In terms of game changing, I would say the ambition is very much in the agenda. If you look in the text of the agenda, it has this tremendously, I would say also novel language of transformation, stronger than it has been in earlier agreements and declarations. The game changing question is also to what extent they had really an effect? One is of course cherry-picking. Of course, it happens. For businesses, there is a strong opportunity to pick the one or other target that you are implementing anyways and say that you are engaging with the SDGs. Some countries understand the SDGs as part of their foreign policy, and not as a transformative agenda for their own country. And that is also in a way a process of cherry picking. 


Banik                Frank. can you provide some examples of these actors? 


Biermann         We had looked, for example, at the ILO, which had already engagements and worked in the direction of the SDGs, but has also been very influential in helping to work on the SDGs, and therefore also easily supporting the SDGs. So therefore there are lots of debates about to what extent are they really having an effect? We’ve also looked at institutional change. Many countries, for example, are setting up certain institutional bodies to implement the SDGs. But the big question is really to what extent is this really changing political behaviour? Does it change the allocation of funding? Does it change the national legislation? National programs? Does it change the way international relations have been conducted?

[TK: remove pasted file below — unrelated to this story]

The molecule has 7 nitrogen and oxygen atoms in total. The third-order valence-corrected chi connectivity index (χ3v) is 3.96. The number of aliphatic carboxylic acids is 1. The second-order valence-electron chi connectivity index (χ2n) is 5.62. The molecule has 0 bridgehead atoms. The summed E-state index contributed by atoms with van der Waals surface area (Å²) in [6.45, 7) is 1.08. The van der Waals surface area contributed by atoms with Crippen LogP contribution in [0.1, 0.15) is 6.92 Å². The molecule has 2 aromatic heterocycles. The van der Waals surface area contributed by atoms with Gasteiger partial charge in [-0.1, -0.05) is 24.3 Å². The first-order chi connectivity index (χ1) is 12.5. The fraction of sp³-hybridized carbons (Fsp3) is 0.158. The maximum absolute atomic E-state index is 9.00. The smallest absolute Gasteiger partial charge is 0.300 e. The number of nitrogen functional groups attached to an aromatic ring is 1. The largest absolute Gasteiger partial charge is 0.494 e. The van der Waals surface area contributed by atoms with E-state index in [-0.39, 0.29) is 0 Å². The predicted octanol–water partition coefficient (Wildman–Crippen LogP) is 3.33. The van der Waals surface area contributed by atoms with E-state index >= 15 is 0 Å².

Banik               That is a fascinating question to ask. I’ve actually been asking this question to NGOs, civil society organizations, whenever they invite me to give a talk, or other actors. I ask them, how has this agenda and how have the SDGs changed the way in which you work? Are you actually talking with each other? Unfortunately, Frank, I’m often met with silence. There isn’t much of an answer and I think that is really the crucial question or in terms of answering the question about it being a game-changer or not. I haven’t found very much evidence in relation to organizations radically changing their mode of operations. It seems to me, and it’ll be fascinating to hear your thoughts, it seems to me a lot of it is business as usual, except the private sector, which for me has really, big businesses mainly, they’ve embraced the SDGs, to such an extent, I’ve never seen the private sector show so much enthusiasm for development. But the more I speak and interact with business actors in India or China and Africa and Norway, the United States, there is one common theme that I’ve identified as being crucial in explaining the enthusiasm, and that is the extent of profits that the SDGs offer. So, without that profit-making incentive, they say, you know, they wouldn’t be as interested. What are your thoughts on that?


Biermann         I agree on both points. For industry, I mean this is, of course, the SDGs are broad, in many ways. They are goals and targets on economic growth. And if you say we are producing economic growth, there are targets on employment, well you say we are supporting employment, so its technically, if you have a public relations department, it is very easy in a way to pick a couple of targets and say you are implementing the SDGs. It becomes more difficult if you take the entire set of SDGs more seriously, and take them as an integrated whole. For example, looking at SDG 13 about climate and decarbonisation, you look at SDG 10 on inequality, you look at gender, then it becomes more difficult for companies to show how they have advanced inequalities, advanced the eradication of poverty. So that is more difficult. This is a question that we as researches and civil society must ask when business actors are claiming that they are embracing SDGs. Is it a meaningful engagement with 169 targets? 


Just one point, before I forget, with industry, you find change. Most large corporations have a sustainable development officer, of course, and a certain group of people who work on the SDGs, and they are often graduates of our universities, but the question is what does it mean in the larger set of huge corporations with millions of people working there. So, is it symbolic?